Take the 2-minute tour ×
Server Fault is a question and answer site for professional system and network administrators. It's 100% free, no registration required.

On my network, I have 3 remote sites and one local that all receive DHCP through our central dhcp server.

all the sites have ASAs with dhcprelay and so on.

I have two domain controllers - is it possible to set the second dc as secondary dhcp server, add the information to the ASA - and use it as a failover incase the primary dhcp server is offline?

would this cause problems?

thanks

share|improve this question
    
possible duplicate of Two DHCP servers on the same network –  GregD Apr 26 '11 at 13:38
    
How long are your leases and why do you think you need a backup DHCP server? –  GregD Apr 26 '11 at 13:41
    
Sorry about the duplicate. Because all pcs on my network get there IP from the DHCP server which as the primary dc. If the primary dc would go offline for whatever reason for a long amount of time, i want the dc2 to be able to handle the dhcp as well as dns and a/d –  Jeff Apr 26 '11 at 13:50
    
possible duplicate of Can I have multiple DHCP servers on one network? –  RobM Sep 1 '12 at 21:34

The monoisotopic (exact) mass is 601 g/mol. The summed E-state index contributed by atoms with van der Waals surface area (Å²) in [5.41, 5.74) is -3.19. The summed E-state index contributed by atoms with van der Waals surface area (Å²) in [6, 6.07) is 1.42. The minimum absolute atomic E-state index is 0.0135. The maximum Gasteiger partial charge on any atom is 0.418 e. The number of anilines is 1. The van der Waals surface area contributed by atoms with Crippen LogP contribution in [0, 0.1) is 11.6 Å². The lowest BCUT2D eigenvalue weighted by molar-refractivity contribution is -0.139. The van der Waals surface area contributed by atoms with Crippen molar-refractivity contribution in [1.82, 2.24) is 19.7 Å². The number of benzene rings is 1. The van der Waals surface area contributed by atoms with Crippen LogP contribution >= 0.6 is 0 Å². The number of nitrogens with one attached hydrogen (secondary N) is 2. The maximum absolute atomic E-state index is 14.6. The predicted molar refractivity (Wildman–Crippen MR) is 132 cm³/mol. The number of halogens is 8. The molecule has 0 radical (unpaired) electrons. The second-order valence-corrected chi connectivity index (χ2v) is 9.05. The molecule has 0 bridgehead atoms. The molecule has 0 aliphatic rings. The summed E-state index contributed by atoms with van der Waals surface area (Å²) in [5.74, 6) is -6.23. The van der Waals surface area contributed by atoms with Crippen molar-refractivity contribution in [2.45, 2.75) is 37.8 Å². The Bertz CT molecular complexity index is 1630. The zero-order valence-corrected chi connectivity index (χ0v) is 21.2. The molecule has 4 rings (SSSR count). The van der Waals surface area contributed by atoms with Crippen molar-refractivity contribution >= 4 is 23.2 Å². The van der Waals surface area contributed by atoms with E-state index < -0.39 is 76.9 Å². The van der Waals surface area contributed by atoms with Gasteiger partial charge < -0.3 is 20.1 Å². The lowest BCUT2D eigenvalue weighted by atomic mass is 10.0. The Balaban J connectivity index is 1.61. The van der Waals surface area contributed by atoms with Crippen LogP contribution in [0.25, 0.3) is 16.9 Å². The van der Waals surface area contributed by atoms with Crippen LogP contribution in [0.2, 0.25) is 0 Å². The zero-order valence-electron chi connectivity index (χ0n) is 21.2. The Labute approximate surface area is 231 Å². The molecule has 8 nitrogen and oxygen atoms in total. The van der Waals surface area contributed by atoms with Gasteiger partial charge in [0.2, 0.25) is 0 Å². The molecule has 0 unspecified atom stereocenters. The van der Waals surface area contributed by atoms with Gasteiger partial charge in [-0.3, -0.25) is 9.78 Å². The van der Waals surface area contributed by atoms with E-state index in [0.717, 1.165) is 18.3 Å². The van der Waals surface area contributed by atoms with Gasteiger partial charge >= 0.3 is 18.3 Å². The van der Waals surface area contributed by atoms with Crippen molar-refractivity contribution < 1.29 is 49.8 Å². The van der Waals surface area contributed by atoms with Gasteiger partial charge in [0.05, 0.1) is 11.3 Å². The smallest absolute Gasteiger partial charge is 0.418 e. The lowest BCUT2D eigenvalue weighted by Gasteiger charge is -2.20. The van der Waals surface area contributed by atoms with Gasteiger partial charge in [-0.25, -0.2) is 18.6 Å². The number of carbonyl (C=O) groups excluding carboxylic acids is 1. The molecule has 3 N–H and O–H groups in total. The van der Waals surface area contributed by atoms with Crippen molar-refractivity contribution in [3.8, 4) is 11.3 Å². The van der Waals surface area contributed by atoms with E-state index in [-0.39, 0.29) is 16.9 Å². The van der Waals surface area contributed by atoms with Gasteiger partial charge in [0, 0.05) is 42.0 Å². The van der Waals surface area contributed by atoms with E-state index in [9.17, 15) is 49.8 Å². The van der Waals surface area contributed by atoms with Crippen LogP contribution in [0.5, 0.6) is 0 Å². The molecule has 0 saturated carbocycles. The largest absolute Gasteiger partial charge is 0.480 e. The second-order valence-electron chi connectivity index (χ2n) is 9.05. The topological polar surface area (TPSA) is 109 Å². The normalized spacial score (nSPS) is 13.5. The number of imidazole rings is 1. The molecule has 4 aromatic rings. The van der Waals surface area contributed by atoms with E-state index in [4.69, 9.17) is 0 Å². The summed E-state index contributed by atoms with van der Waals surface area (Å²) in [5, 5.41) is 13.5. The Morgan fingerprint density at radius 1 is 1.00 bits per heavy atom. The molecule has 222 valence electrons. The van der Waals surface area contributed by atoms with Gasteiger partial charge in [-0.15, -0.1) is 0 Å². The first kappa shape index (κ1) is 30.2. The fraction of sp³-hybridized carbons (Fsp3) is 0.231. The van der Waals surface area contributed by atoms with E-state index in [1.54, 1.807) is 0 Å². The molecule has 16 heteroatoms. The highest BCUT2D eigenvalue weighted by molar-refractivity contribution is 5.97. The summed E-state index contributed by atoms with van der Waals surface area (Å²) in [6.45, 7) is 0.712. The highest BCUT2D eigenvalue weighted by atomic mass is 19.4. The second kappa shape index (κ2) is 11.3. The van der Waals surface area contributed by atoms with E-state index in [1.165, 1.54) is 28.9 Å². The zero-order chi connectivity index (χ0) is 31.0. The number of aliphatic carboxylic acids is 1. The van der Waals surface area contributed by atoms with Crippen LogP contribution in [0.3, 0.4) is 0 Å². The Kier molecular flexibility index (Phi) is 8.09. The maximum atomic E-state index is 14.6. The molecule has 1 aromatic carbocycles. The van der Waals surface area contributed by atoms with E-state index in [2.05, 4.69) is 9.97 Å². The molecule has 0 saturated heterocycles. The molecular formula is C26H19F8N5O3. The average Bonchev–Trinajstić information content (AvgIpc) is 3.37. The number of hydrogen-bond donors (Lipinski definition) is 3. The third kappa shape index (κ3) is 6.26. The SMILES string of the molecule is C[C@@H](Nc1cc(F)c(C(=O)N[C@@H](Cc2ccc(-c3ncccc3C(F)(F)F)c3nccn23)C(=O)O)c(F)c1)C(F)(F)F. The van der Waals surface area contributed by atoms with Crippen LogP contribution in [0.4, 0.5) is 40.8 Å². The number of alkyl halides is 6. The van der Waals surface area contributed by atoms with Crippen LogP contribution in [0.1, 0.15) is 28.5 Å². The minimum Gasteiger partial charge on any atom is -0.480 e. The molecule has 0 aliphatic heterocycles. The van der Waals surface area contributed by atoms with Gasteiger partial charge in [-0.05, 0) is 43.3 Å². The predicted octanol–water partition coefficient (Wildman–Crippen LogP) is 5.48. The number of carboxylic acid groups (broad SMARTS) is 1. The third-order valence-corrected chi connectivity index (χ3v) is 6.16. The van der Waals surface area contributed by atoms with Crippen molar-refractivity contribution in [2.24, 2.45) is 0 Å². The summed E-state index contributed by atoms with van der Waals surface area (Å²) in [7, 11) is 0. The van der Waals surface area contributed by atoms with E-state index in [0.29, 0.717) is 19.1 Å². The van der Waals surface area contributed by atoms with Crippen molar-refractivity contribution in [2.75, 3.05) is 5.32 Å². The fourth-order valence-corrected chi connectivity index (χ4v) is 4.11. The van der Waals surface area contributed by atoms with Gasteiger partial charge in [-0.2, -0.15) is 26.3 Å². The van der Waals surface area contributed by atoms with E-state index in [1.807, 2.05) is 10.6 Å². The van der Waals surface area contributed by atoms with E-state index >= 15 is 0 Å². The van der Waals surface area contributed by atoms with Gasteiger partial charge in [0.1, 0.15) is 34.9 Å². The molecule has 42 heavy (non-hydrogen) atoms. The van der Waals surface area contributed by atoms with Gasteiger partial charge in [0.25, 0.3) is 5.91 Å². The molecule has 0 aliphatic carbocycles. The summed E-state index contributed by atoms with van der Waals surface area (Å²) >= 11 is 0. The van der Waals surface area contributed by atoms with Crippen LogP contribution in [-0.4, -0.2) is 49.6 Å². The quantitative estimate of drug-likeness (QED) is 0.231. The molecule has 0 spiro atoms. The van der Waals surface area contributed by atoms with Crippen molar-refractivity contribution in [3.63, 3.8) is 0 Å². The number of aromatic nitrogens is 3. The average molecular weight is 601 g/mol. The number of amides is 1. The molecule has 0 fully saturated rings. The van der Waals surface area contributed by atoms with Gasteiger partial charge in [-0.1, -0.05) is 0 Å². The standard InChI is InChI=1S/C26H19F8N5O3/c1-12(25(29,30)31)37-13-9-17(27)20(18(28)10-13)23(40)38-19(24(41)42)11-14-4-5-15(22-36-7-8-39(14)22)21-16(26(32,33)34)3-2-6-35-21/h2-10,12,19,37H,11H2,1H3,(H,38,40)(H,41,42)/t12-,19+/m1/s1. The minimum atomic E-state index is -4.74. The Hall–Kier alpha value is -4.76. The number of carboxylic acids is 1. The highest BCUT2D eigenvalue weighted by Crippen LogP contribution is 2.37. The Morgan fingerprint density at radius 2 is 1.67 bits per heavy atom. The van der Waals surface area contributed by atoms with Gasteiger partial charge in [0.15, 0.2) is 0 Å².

add comment

2 Answers 2

up vote 6 down vote accepted

Yes, this is possible and will not cause problems as long as it's configured properly. To setup the second DHCP server as a "failover" you will want to divide up the scopes DHCP 1 is serving. To do this you would configure the same scopes on DHCP 2 as there are on DHCP 1. You would then exclude a percentage of the scope on DHCP 1 and then exclude the opposite percentage of the scope on DHCP 2. This way together they would be serving the full scope.

Microsoft recommends using an 80% / 20% divide but there is debate on what works best.

Make sure that if you have any reservations set that they are setup on the secondary DHCP server (if they fall within the scope that will be served from that server).

         DHCP 1                     DHCP 2

scope    192.168.1.0/24             192.168.1.0/24
exclude  192.168.205 - 254          192.168.1.1 - 204

share|improve this answer
    
Thanks for the information –  Jeff Apr 26 '11 at 13:49
add comment

Yes, you can do this, probably the easiest way is just to split the ranges.

share|improve this answer
add comment

Your Answer

 
discard

By posting your answer, you agree to the privacy policy and terms of service.

Not the answer you're looking for? Browse other questions tagged or ask your own question.